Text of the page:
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A New Solution
Thanks to the NuVasive technology utilized by Drs. Ajeya Joshi, Frank Kuwamura and Vazquez-Seoane of the South Texas Spinal Clinic, patients with debilitating pain have more hope than ever.
By: Rose Mary Budge, Photography: styleGIO
Spine surgery can be scary. It wasn’t something Mariscela F. Gaona wanted to consider even though spinal woes were causing her almost constant pain, and she couldn’t walk without a very noticeable limp. “I took shots and tried to find non-surgical answers for my problems,” Gaona says. “But nothing seemed to work. A day or so after the shots, the pain would return, and I’d be suffering again.”
Finally, her husband, Raul Gaona, an internist, said the situation couldn’t go on. Her son, Raul Gaona Jr. – also a physician – agreed. Mom was outnumbered and had to agree with the men in the family that it was time – way past time, in fact – to take action.
So the Gaonas went looking for a spine surgeon and found Dr. Ajeya P. Joshi, a proponent of a minimally invasive/minimally disruptive procedure called “extreme lateral interbody fusion,” or XLIF, which was developed by a spinal-implant company called NuVasive in collaboration with Dr. Luiz Pimenta of Sao Paulo, Brazil.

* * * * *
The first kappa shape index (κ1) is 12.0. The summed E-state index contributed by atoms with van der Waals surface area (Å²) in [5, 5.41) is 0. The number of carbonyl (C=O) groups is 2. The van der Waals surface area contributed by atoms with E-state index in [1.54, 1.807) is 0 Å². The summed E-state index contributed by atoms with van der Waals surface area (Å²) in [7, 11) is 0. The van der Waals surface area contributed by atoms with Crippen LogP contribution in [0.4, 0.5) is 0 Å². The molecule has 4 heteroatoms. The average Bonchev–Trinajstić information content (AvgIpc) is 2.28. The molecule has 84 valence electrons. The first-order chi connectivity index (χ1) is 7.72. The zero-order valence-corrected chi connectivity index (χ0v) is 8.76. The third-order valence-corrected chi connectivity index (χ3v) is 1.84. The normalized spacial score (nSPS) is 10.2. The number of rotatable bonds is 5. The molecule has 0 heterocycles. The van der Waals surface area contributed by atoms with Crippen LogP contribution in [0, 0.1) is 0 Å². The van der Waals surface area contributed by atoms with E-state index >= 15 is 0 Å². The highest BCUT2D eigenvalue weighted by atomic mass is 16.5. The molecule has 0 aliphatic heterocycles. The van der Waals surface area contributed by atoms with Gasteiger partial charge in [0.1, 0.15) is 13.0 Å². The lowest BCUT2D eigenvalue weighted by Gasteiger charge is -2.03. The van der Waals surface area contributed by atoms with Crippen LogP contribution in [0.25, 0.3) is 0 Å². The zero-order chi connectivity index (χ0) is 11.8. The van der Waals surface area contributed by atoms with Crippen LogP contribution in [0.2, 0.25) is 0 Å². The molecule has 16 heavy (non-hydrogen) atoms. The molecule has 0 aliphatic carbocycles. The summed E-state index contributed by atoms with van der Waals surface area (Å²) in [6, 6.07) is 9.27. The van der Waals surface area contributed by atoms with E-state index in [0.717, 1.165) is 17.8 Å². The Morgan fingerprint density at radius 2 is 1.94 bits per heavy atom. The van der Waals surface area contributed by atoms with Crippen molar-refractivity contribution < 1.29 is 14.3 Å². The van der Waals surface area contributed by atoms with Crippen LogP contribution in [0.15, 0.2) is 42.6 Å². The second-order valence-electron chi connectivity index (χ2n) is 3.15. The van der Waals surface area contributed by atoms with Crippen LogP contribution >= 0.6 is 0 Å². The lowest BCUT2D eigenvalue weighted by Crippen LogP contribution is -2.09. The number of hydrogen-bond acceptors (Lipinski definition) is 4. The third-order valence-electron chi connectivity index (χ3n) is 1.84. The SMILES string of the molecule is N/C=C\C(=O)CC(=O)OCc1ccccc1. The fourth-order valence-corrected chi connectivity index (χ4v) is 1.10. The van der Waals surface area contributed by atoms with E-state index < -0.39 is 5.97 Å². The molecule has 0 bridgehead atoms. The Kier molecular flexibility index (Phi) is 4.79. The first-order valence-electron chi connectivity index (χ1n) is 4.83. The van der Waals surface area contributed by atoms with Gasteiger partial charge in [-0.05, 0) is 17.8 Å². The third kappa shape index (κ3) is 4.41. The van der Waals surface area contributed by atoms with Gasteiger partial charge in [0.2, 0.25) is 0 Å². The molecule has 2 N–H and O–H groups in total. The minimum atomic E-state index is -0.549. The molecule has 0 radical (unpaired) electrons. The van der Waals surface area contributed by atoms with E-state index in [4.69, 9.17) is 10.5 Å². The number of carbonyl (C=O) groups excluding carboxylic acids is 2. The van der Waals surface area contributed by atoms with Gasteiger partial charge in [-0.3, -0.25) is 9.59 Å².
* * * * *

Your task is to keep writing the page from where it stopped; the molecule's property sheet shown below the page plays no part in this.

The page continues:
The procedure sounded promising – and to Mariscela Gaona, it sounded less intimidating than the traditional methods suggested by some medical professionals she had previously consulted. Gathering courage and buoyed by Joshi’s expertise and enthusiasm, she decided to give it a try. And happily, it turned out to be absolutely right for her situation.
“I still have to use a cane, but I’m pain-free now,” she reports. “It’s like having a whole new life.”
While the XLIF procedure was ideal for Gaona and can significantly lessen collateral damage, which can be an issue in traditional surgeries, it isn’t necessarily right for every patient. Joshi warns that much depends on the patient’s spinal condition and the location of the spinal problems.
It has proven to be an especially powerful tool for lower-back surgery and is highly effective in combating degenerative scoliosis and spondylolisthesis. But as with most surgeries, there are risks involved, and therefore, pros and cons must be carefully weighed by both the patients involved and their physicians.
How does the procedure work?
The method, which results in real medical miracles in many cases, involves side entry to the surgical site rather than access from the back or the front, thereby allowing a more direct approach to intervertebral disc space with less area to transverse to get to the spine. As a general rule, the patient also experiences less tissue trauma, less scarring, less blood loss and less post-operative discomfort.
The Spine Hospital of South Texas
18600 N. Hardy Oak · San Antonio, Texas 78258